Session: #260

Theme & Session Format

3. The new normality of heritage management and museums in post-Covid times
Session format:
Regular session

Title & Content

Probatio Diabolica: Absence of Evidence Is Not Evidence of Absence
The general understanding that Cultural Heritage documentation shows only the things that have been identified leads us to a diabolical proof (Probatio diabolica) that lack of evidence fails to prove the absence of something. Now this is fine where it is likely that our knowledge is incomplete (Romans in Tywi Forest in Wales) but becomes more of an issue where it is either very unlikely (Romans in Venezuela) or where comprehensive research shows no evidence (Blind-tooled decoration on a book with well-preserved covers).
This session is intended to provide an opportunity for practitioners grappling with documenting absence to talk about their approaches. Papers are invited to discuss:
a) how researchers establish complete knowledge in specific areas of their domain to argue with certainty that there is absence of a feature,
b) how researchers evaluate conclusions in their domain while being uncertain whether lack of documentation means absence of a feature,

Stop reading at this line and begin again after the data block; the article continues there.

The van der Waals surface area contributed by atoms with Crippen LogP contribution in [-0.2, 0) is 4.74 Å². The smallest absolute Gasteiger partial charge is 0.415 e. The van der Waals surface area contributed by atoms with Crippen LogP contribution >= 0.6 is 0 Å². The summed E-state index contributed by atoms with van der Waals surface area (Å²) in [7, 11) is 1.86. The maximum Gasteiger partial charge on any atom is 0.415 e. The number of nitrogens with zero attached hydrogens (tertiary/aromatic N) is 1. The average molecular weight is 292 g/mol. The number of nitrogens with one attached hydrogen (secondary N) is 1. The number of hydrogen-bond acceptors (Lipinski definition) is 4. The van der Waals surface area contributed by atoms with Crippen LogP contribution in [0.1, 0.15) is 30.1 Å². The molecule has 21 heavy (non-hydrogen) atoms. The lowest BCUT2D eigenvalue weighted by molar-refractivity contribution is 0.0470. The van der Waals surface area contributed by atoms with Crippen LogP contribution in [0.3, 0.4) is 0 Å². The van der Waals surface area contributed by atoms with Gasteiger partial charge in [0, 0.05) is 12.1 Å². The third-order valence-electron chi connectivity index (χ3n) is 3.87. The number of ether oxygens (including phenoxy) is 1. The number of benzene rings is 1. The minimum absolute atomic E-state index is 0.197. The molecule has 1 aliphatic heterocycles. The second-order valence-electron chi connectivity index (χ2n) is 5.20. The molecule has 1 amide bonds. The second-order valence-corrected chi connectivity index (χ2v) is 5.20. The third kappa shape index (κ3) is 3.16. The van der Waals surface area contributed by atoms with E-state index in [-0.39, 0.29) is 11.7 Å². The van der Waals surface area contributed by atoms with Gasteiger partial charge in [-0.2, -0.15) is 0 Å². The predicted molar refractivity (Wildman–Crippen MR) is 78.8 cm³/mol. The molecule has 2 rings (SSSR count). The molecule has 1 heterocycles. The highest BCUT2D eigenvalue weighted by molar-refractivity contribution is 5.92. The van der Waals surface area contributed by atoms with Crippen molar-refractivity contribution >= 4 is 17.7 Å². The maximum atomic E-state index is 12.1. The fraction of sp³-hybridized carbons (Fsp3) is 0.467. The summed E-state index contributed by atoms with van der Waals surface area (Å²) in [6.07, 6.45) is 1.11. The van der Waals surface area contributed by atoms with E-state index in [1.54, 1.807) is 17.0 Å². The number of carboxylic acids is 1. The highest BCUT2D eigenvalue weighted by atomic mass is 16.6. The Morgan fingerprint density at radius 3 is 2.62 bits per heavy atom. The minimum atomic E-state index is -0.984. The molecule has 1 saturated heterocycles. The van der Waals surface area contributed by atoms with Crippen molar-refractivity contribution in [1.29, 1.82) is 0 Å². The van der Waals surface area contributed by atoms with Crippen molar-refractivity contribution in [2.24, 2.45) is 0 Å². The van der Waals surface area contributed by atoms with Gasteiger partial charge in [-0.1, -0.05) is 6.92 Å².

c) how researchers come up with criteria to help them choose which features to document as absent,
d) what is the kind of automatic reasoning that researchers can compute based on knowledge of absence of a feature.
The session will include invited papers about initiatives from the CIDOC Conceptual Reference Model Special Interest Group (CIDOC CRM-SIG) to help make data about documented absence interoperable and reusable.
So if you are wrestling with recording sterile deposits or areas that show no remains after intensive field survey or missing features during finds conservation we want to hear from you!
CIDOC CRM, Documentation, Absence, Negative Evidence
Session associated with MERC:
Session associated with CIfA:
Session associated with SAfA:
Session associated with CAA:
Session associated with DGUF:
Session associated with other:
CIDOC CRM Special Interest Group (CRM-SIG)


Main organiser:
Stephen Stead (United Kingdom) 1,2
George Bruseker (Greece) 3
Athanasios Velios (United Kingdom) 2
1. Paveprime Ltd
2. University of the Arts London (UAL)
3. Getty